GameStop (GME) has already had quite the week, up almost 80% since Monday following news that board member and investor Ryan Cohen would play a key role in the business’s e-commerce strategy.
Bulls expect the presence of Cohen, who founded pet goods retailer Chewy, to help the company fulfill the potential GameStop fans believe it has as it transforms from a brick-and-mortar focused business to something more modern.
The GameStop bulls who see the company as an underrated, long-term value play may not be paying that much attention to the moves of the stock, but it’s hard to miss the roller-coaster ride. As the stock spiked on Wednesday, short interest continued to fall, perhaps after short-sellers learned their lesson in the late January squeeze, losing billions.
But according to Ihor Dusaniwsky of analytics firm S3 Partners, the short squeeze will continue.
“We should see the GME short squeeze continuing and more short covering in the stock as mark-to-market losses mount,” he told Yahoo Finance late Wednesday. “But as the stock continues its rapid climb, there will be short sellers waiting in the wings looking for entry points if this rally loses steam and GME’s stock price retraces.”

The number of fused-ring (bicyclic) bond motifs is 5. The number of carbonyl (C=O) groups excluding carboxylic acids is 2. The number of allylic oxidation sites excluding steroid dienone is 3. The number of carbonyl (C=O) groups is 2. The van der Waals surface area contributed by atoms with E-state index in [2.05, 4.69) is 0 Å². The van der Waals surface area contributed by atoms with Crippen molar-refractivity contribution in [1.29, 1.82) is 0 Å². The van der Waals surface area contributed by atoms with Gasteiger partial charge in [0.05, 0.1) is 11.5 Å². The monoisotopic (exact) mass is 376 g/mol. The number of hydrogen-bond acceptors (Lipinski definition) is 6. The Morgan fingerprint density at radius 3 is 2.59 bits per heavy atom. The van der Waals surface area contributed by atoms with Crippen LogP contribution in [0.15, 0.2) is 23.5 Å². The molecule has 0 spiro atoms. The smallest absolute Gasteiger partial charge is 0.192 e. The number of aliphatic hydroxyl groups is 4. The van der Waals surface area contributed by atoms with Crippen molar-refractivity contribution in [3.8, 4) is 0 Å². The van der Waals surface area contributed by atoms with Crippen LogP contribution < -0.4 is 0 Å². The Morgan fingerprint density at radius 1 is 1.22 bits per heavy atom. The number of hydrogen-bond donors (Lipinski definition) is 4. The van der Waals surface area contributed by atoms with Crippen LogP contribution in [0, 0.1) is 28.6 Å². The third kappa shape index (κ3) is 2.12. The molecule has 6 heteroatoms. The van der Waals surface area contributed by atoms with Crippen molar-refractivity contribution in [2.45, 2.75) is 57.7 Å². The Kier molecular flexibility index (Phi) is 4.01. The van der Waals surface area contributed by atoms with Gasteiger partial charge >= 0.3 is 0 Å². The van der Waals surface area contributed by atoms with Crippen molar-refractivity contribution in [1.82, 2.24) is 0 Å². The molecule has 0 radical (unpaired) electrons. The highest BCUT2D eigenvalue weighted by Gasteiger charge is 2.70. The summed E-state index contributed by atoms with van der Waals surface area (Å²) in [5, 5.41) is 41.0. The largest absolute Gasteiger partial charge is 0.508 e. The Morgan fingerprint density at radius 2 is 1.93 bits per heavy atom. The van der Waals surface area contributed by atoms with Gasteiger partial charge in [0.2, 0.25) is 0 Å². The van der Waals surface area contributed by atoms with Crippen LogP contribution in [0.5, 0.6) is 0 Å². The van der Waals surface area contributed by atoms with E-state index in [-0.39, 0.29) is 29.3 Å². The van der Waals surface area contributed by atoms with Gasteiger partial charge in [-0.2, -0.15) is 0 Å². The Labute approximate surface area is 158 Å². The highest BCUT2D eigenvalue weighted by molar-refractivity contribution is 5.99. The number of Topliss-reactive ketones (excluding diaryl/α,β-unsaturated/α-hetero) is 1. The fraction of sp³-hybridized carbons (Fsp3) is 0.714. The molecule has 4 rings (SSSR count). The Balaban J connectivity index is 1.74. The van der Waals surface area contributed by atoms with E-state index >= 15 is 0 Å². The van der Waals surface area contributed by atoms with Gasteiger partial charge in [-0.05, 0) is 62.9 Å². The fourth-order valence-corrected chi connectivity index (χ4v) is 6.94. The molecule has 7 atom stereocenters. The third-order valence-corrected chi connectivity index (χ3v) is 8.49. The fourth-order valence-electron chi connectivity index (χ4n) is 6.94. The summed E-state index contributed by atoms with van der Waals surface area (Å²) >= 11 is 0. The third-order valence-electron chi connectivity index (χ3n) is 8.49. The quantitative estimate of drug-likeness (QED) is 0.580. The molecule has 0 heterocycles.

Short interest may have fallen, but it’s still significant: $2.76 billion with 11.18 million shares shorted, 20.52% short interest percent of float or 17.02%, depending on how you calculate it, according to Dusaniwsky. (S3 prefers the latter, as it doesn’t count the synthetic longs created from a short sale. If this is confusing, S3 has a good explainer here.)
To put this into context, fellow meme stock AMC Entertainment has a short interest percentage of float of 17.32%. Tesla, another famously shorted company, is at 5.98%, and Amazon at 1.03%.
“This has not been a profitable trading week for GME short sellers, after being down -$1.36 billion on Monday and Tuesday,” Dusaniwsky said. “[Wednesday’s] +7% price move added another -$202 million in additional mark-to-market losses.”
All in, GameStop shorts have now lost $6.8 billion year-to-date, Dusaniwsky said.